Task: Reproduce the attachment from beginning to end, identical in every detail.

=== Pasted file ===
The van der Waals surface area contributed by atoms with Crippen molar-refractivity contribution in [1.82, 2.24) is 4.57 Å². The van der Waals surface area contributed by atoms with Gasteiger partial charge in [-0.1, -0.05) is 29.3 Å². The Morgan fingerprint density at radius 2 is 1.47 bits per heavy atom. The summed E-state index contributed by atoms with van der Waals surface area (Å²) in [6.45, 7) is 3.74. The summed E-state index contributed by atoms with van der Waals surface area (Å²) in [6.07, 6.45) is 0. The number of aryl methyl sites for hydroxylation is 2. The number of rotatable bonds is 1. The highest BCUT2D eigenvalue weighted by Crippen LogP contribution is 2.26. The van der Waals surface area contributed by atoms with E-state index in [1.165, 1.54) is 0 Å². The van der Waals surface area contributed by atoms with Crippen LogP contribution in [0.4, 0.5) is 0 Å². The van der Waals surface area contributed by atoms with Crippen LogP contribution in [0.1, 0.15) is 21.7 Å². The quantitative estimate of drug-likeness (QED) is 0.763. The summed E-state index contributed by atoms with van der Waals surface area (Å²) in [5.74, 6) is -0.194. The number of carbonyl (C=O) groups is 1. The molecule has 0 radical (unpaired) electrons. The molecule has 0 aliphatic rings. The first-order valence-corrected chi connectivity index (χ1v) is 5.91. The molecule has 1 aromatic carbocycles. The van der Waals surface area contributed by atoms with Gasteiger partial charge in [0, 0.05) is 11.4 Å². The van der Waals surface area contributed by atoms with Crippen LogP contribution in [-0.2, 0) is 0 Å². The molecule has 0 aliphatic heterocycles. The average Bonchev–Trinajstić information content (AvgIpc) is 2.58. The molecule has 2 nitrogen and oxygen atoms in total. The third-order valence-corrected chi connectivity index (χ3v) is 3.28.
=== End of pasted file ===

The van der Waals surface area contributed by atoms with Crippen molar-refractivity contribution in [1.82, 2.24) is 4.57 Å². The van der Waals surface area contributed by atoms with Gasteiger partial charge in [-0.1, -0.05) is 29.3 Å². The Morgan fingerprint density at radius 2 is 1.47 bits per heavy atom. The summed E-state index contributed by atoms with van der Waals surface area (Å²) in [6.45, 7) is 3.74. The summed E-state index contributed by atoms with van der Waals surface area (Å²) in [6.07, 6.45) is 0. The number of aryl methyl sites for hydroxylation is 2. The number of rotatable bonds is 1. The highest BCUT2D eigenvalue weighted by Crippen LogP contribution is 2.26. The van der Waals surface area contributed by atoms with E-state index in [1.165, 1.54) is 0 Å². The van der Waals surface area contributed by atoms with Crippen LogP contribution in [0.4, 0.5) is 0 Å². The van der Waals surface area contributed by atoms with Crippen LogP contribution in [0.1, 0.15) is 21.7 Å². The quantitative estimate of drug-likeness (QED) is 0.763. The summed E-state index contributed by atoms with van der Waals surface area (Å²) in [5.74, 6) is -0.194. The number of carbonyl (C=O) groups is 1. The molecule has 0 radical (unpaired) electrons. The molecule has 0 aliphatic rings. The first-order valence-corrected chi connectivity index (χ1v) is 5.91. The molecule has 1 aromatic carbocycles. The van der Waals surface area contributed by atoms with Gasteiger partial charge in [0, 0.05) is 11.4 Å². The van der Waals surface area contributed by atoms with Crippen LogP contribution in [-0.2, 0) is 0 Å². The molecule has 0 aliphatic heterocycles. The average Bonchev–Trinajstić information content (AvgIpc) is 2.58. The molecule has 2 nitrogen and oxygen atoms in total. The third-order valence-corrected chi connectivity index (χ3v) is 3.28.